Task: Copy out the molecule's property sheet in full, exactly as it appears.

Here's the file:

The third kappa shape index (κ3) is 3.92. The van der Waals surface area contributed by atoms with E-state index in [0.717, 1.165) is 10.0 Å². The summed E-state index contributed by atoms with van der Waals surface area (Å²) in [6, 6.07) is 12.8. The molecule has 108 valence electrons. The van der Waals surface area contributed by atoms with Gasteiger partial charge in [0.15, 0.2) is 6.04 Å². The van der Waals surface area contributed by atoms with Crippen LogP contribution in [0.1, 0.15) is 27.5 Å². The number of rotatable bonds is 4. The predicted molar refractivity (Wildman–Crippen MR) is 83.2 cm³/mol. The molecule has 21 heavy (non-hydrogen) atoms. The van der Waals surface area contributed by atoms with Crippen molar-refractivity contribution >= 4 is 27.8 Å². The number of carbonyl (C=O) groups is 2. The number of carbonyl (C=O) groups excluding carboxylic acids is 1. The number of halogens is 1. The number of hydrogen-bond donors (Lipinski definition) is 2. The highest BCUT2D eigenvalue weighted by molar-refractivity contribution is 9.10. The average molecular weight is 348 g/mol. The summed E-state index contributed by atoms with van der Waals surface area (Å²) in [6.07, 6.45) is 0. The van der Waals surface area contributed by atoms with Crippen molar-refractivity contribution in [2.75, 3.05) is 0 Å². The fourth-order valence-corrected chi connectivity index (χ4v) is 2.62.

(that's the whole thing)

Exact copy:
The third kappa shape index (κ3) is 3.92. The van der Waals surface area contributed by atoms with E-state index in [0.717, 1.165) is 10.0 Å². The summed E-state index contributed by atoms with van der Waals surface area (Å²) in [6, 6.07) is 12.8. The molecule has 108 valence electrons. The van der Waals surface area contributed by atoms with Gasteiger partial charge in [0.15, 0.2) is 6.04 Å². The van der Waals surface area contributed by atoms with Crippen LogP contribution in [0.1, 0.15) is 27.5 Å². The number of rotatable bonds is 4. The predicted molar refractivity (Wildman–Crippen MR) is 83.2 cm³/mol. The molecule has 21 heavy (non-hydrogen) atoms. The van der Waals surface area contributed by atoms with Crippen molar-refractivity contribution >= 4 is 27.8 Å². The number of carbonyl (C=O) groups is 2. The number of carbonyl (C=O) groups excluding carboxylic acids is 1. The number of halogens is 1. The number of hydrogen-bond donors (Lipinski definition) is 2. The highest BCUT2D eigenvalue weighted by molar-refractivity contribution is 9.10. The average molecular weight is 348 g/mol. The summed E-state index contributed by atoms with van der Waals surface area (Å²) in [6.07, 6.45) is 0. The van der Waals surface area contributed by atoms with Crippen molar-refractivity contribution in [2.75, 3.05) is 0 Å². The fourth-order valence-corrected chi connectivity index (χ4v) is 2.62.